Other than when drinking or watching team sports (in states where concealed carry in such venues is legal), armed citizens most often encounter the monkey dance in road rage incidents. At first glance, a motor traffic incident might seem less dangerous than a bar or stadium brawl. After all, you can simply ignore another driver’s shouts and finger-waves. But two quirky aspects of road rage are important: bumper-sticker accusation and potential carjacking.
A bumper-sticker accusation is where the screaming, finger-waving enraged driver notices an NRA or Glock sticker on your car, calls 911, and reports that you brandished a gun at him. You will go to jail. The phone call is sufficient probable cause for your arrest and search. The 911 audio recording plus the gun found on you will probably convict you. Even if you receive a suspended sentence, your license to carry will be revoked. The solution? Do not advertise anywhere on your car, your clothing, or your home that you own a gun.
The second quirky aspect of a road rage incident is that the enraged driver may emerge from his vehicle, sprint to yours, and physically attack you. If you are trapped and cannot drive away, he may smash your window. As soon as he reaches in to grab or hit you, the situation is indistinguishable from a carjacking and you will have no choice but to draw and fire if you want to live. You will then take your chances in court for killing an unarmed person (although in some states, such as Florida, the “castle doctrine” would be on your side).
Whatever the venue, you must avoid being forced to shoot someone. You must evade being trapped into choosing between death and prison. And so, whatever the venue, you must defuse any monkey dance as soon as it begins; cut it short. Fortunately, it is easy in a technical sense to short-circuit a monkey dance. Unfortunately, it can be psychologically very difficult indeed.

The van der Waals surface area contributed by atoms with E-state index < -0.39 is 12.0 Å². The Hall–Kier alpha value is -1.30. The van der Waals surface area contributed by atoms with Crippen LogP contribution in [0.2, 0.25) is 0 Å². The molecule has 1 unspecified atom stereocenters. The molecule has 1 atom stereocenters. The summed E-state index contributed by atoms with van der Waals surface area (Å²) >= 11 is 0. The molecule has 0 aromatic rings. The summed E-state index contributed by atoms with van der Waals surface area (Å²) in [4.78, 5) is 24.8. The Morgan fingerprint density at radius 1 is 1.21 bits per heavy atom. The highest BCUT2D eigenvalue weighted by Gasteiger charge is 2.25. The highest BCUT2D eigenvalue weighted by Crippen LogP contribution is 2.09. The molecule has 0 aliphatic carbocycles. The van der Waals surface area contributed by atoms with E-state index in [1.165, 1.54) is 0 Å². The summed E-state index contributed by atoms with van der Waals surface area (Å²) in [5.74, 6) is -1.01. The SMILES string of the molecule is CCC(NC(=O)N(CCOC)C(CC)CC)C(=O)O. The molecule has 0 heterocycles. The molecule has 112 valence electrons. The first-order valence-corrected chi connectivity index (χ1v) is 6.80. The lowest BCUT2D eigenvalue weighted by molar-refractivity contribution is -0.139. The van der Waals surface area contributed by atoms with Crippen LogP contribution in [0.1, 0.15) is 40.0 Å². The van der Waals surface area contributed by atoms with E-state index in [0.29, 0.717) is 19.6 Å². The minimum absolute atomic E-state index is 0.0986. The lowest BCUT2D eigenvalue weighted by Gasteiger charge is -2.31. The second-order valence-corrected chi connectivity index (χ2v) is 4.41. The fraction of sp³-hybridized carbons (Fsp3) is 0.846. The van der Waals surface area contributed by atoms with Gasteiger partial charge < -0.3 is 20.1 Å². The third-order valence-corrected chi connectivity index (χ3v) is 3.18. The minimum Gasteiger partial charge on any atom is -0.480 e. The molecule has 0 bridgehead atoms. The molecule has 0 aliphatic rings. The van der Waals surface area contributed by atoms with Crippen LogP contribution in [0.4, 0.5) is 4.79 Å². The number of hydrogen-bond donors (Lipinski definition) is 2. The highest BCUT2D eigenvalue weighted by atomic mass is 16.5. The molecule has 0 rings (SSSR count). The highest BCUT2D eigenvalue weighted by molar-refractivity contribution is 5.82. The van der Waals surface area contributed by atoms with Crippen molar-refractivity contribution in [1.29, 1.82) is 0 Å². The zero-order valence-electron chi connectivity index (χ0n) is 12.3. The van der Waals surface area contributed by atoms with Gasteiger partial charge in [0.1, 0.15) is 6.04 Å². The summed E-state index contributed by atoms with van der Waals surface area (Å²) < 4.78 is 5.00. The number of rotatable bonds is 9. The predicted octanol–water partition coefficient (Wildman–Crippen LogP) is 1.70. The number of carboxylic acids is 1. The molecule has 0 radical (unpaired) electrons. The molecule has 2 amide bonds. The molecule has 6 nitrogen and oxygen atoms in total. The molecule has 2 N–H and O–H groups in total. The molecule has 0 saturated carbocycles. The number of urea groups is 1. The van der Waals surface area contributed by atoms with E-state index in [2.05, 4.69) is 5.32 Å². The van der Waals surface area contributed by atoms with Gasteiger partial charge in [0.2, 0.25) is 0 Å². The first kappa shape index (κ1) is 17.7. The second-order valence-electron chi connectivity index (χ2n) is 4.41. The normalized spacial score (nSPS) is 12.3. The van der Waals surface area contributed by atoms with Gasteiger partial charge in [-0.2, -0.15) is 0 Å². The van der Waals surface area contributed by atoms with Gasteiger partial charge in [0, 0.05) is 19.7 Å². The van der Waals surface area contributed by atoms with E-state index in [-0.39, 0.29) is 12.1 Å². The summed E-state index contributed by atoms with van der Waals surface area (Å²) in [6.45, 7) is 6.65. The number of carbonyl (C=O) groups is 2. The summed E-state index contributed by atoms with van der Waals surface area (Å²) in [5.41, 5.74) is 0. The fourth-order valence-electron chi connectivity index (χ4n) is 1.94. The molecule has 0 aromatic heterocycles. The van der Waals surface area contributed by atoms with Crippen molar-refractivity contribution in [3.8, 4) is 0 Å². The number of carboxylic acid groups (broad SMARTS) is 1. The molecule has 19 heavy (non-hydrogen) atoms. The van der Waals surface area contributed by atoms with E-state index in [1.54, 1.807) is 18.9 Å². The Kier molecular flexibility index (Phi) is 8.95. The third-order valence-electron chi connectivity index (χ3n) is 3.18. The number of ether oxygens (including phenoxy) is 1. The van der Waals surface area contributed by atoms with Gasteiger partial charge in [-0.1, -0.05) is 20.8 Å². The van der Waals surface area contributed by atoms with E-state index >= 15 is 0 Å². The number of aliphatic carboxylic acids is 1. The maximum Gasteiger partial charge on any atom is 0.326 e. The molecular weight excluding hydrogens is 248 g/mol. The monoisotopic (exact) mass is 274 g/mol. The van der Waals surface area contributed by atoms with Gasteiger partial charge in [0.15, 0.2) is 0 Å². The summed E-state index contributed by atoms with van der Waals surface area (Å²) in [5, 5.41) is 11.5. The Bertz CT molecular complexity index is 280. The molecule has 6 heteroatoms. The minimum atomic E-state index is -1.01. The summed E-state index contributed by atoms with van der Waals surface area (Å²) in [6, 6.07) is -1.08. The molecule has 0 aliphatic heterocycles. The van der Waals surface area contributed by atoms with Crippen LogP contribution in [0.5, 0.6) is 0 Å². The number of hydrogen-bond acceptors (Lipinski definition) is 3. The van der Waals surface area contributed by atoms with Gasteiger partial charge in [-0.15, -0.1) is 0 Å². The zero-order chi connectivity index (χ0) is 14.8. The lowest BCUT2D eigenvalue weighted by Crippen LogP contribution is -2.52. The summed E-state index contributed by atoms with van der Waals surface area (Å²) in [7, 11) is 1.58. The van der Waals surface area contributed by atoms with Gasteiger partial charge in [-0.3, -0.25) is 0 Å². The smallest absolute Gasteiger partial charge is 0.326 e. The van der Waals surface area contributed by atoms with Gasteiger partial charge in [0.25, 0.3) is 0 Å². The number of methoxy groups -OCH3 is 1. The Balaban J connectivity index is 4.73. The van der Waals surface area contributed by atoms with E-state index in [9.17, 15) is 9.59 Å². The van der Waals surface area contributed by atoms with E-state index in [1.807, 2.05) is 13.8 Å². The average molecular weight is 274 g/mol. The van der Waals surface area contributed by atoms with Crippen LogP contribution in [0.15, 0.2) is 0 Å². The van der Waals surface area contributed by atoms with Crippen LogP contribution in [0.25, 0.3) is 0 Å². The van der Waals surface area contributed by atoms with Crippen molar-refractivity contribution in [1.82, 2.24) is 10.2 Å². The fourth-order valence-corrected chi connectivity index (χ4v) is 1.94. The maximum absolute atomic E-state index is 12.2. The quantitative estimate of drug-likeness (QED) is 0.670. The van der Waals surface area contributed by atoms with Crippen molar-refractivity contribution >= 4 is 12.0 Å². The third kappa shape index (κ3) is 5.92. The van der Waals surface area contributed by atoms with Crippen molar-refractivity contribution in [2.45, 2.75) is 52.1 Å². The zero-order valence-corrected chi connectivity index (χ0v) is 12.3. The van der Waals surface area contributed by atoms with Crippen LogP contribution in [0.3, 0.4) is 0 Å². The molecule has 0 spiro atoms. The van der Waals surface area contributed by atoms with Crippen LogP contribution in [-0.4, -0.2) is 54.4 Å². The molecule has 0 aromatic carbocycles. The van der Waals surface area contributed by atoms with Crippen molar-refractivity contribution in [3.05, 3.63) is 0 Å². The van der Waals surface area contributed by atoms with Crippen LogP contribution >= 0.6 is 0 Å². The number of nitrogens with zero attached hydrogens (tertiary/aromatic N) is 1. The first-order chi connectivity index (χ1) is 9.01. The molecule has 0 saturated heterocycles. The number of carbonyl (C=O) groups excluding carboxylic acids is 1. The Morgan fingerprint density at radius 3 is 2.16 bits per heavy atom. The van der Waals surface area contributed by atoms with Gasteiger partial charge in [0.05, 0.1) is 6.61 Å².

The good news is that the monkey dance is nothing but the hominid dominance ritual. Since it is genetically scripted. it can be defused at any point before step 6 by your backing down, apologizing, and displaying signs of submission and inferiority. A dog submits by flopping on his back and exposing his throat to the dominant male. A human submits by bowing, cringing, accepting blame, apologizing, and asking for mercy and forgiveness. With one exremely rare exception, this will end the monkey dance on the spot. The human victory response is hard-wired in our genes. With a contemptuous sneer and a final verbal jab, the aggressor will accept your submission to his dominance, and you can back away or drive away.
The bad news is that males find it exceedingly hard to say, “I’m so sorry; it was all my fault” when you know damned well that this is a demeaning lie. Tough. Learn to do it or don’t carry a gun. Let me repeat: Learn to back down and apologize or don’t carry a gun.
The exception? Perhaps one person in ten thousand is wired wrong. They are sociopaths. Their response to your apologetic submission will be to physically and violently attack you. I doubt that you will ever run into such a sick individual. But if you do, shoot ’em.
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Frank W. Sweet is an NRA-certified firearms instructor who teaches the safe and effective use of handguns for self-defense. He was awarded an M.A. in Civil War Studies in military history from American Military University in 2001. He is the author of Legal History of the Color Line (ISBN 9780939479238), Six Gems of Forgotten Civil War History (ISBN 9780939479023), and of numerous published historical essays. To receive a schedule of his firearms training courses, email to email@example.com. The information above should not be construed as legal advice.